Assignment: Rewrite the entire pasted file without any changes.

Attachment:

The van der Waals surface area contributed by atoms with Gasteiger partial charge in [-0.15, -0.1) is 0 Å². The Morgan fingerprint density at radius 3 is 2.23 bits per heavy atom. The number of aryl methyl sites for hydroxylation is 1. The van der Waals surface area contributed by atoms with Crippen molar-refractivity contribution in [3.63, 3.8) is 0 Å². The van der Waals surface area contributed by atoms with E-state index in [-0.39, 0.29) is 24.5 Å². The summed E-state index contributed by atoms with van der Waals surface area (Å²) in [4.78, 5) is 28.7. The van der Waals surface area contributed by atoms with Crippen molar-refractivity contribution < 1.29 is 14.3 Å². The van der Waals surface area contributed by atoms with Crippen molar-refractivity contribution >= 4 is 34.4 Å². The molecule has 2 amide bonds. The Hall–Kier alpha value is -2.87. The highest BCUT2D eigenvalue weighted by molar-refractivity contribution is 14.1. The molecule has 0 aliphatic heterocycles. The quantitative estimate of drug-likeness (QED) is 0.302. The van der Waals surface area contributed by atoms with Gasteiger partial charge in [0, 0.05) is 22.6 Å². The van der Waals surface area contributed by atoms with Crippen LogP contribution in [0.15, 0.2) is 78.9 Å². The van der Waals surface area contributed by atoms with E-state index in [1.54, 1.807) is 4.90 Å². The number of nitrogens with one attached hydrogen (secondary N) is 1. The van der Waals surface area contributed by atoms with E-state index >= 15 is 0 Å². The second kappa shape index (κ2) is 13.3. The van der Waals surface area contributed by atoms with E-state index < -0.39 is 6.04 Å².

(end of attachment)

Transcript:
The van der Waals surface area contributed by atoms with Gasteiger partial charge in [-0.15, -0.1) is 0 Å². The Morgan fingerprint density at radius 3 is 2.23 bits per heavy atom. The number of aryl methyl sites for hydroxylation is 1. The van der Waals surface area contributed by atoms with Crippen molar-refractivity contribution in [3.63, 3.8) is 0 Å². The van der Waals surface area contributed by atoms with E-state index in [-0.39, 0.29) is 24.5 Å². The summed E-state index contributed by atoms with van der Waals surface area (Å²) in [4.78, 5) is 28.7. The van der Waals surface area contributed by atoms with Crippen molar-refractivity contribution < 1.29 is 14.3 Å². The van der Waals surface area contributed by atoms with Crippen molar-refractivity contribution >= 4 is 34.4 Å². The molecule has 2 amide bonds. The Hall–Kier alpha value is -2.87. The highest BCUT2D eigenvalue weighted by molar-refractivity contribution is 14.1. The molecule has 0 aliphatic heterocycles. The quantitative estimate of drug-likeness (QED) is 0.302. The van der Waals surface area contributed by atoms with Gasteiger partial charge in [0, 0.05) is 22.6 Å². The van der Waals surface area contributed by atoms with Crippen LogP contribution in [0.15, 0.2) is 78.9 Å². The van der Waals surface area contributed by atoms with E-state index in [1.54, 1.807) is 4.90 Å². The number of nitrogens with one attached hydrogen (secondary N) is 1. The van der Waals surface area contributed by atoms with E-state index >= 15 is 0 Å². The second kappa shape index (κ2) is 13.3. The van der Waals surface area contributed by atoms with E-state index < -0.39 is 6.04 Å².